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  • Charles Waters

POETRY TIME BLOG #54

Oh, my poetic peeps, I got a special blog post and some news for you.


Myself and Irene Latham will be teaching at the Highlights Foundation from October 8th to October 11 with special guest, Carol Hinz, Associate Publisher of Millbrook Press and Carolrhoda Books, imprints of Lerner Publishing Group.



Please click here on the link to find out all about it. If you are so inclined and I hope you are please spread the word about it and/or consider registering for it.


Irene wrote a blog post previous to this one, on her website, about our upcoming retreat called "How To Revise Poetry: 20 Questions To Ask" which you can read all about by clicking here.


Here is my special blog post. Enjoy!


I recently read an article that said roughly 75% of humans have a fear of public speaking. Years ago, there was a survey where public speaking rated the highest among things people were scared of, more than death. The esteemed comedian, Jerry Seinfeld, made reference to this in a stand-up special saying, “If you have to be at a funeral, you’d rather be in the casket than delivering the eulogy.”


If there’s one thing a poet/author will most likely be required do, especially when they get published, is speak in front of the audience—preferably also reading their work.

One of the ways authors supplement their income is by doing author visits to schools. I happen to be one of those people. I’ve learned from experience that it’s one thing to read a poem from a book for an audience, it’s another to act it out, something changes in the air, molecules get shifted in one’s soul, and an audience feels like it’s part of something different, a happening.


As a professional actor, a life changing thing happened to me when in 2003 I was hired by a touring company based out of Asheville, NC called Poetry Alive! One of my jobs was to act out poems—by heart—in a format akin to a sketch comedy with audience participation, a two-person theatrical drama, and a poetic secular revivalist service all in one.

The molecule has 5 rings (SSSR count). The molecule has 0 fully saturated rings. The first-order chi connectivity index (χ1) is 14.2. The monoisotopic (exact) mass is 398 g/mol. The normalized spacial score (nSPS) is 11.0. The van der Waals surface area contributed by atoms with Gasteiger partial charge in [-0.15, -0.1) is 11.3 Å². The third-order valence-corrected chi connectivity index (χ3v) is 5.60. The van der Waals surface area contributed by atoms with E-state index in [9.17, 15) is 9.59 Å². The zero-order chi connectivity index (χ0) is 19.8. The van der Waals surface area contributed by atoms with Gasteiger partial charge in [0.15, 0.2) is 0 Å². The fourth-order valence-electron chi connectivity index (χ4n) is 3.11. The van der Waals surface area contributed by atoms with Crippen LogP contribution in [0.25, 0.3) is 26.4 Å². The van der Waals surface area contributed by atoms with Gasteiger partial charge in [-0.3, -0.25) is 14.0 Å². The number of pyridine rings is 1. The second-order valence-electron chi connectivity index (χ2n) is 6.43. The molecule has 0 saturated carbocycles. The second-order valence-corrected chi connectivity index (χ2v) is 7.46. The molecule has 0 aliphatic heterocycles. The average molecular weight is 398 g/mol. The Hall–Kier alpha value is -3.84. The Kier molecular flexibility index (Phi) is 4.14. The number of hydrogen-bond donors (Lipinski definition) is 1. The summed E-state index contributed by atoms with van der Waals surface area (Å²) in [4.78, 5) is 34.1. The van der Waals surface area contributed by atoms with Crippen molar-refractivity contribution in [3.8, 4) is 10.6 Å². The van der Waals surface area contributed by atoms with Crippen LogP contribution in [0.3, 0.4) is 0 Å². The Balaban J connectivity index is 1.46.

I saw middle schoolers across the country, in wealthy, middle class, lower middle class, and underserved communities weeping over my Poetry Alive! touring colleague, Anita Ross, performing the poem “Elena” by Pat Mora about an immigrant trying to find dignity and hope in a new land. I performed and witnessed high schoolers in the same socio-economic demographics I mentioned a moment ago, in stone cold silence witnessing the poem “We” by Lee Bennett Hopkins about a father who fractures his family by deserting them. On the flip side, in the poem “Wynken, Blynken, and Nod” by Eugene Field, one time the audience laughed so loud at one of the audience participants, a teacher, playing the role of Nod and pretending to snore every time his character’s name was mentioned, we had to wait for the laughter to die down multiple times before continuing.


These reactions are a microcosm of the over the 200 different poems I performed with Poetry Alive! One of things that is most true in life is when Pulitzer Prize winner and former Poet Laureate, Rita Dove, said, “Poetry is language at its most distilled and most powerful.”


Without the consistency of performing that many diversified poems, for audiences in almost 40 states, I wouldn’t be a poet/author today.


One of my other jobs with Poetry Alive! was teaching poetry performance classes. I’ve taken some of what I learned from that experience in acting out a poem: character, setting, actions, and feelings and some things I’ve learned in different acting classes throughout the years, including: a learning by heart/scripting and scoring technique that will help the attendees at the upcoming Highlights Foundation retreat learn some of their own poems in a quicker way.


That’s right! Besides working on the craft of writing poetry for young people during myself and Irene Latham’s upcoming workshop Poetry For Kids: A World of Possibilities, one of the breakout sessions for the attendees will be acting out at least one their own poems for their fellow retreaters in a poetry jamboree. They won’t have to act out long, lyrical, sidewinding poems—although that would be something special—instead it can be 10 lines or less. Nothing overwhelming.


To those potential attendees who might be nervous about this facet of our workshop, we ask to please keep an open mind, know that you’re going to enter a welcoming and encouraging space, and to keep in your thoughts something I’ve also learned throughout the years, “trust the poetry.”


I’ve had some interesting things happen to me while performing, I’ve forgotten my lines, I had someone interrupt the show, I even split my pants at an elementary school during a super physical poem. The audience couldn’t tell, thank goodness, but I soldiered on and guess what? The sky didn’t fall, I didn’t start growing green hair on the spot, I didn’t melt into a puddle of embarrassment. I kept going and each attendee can do the same. I believe in you, and so does Irene.



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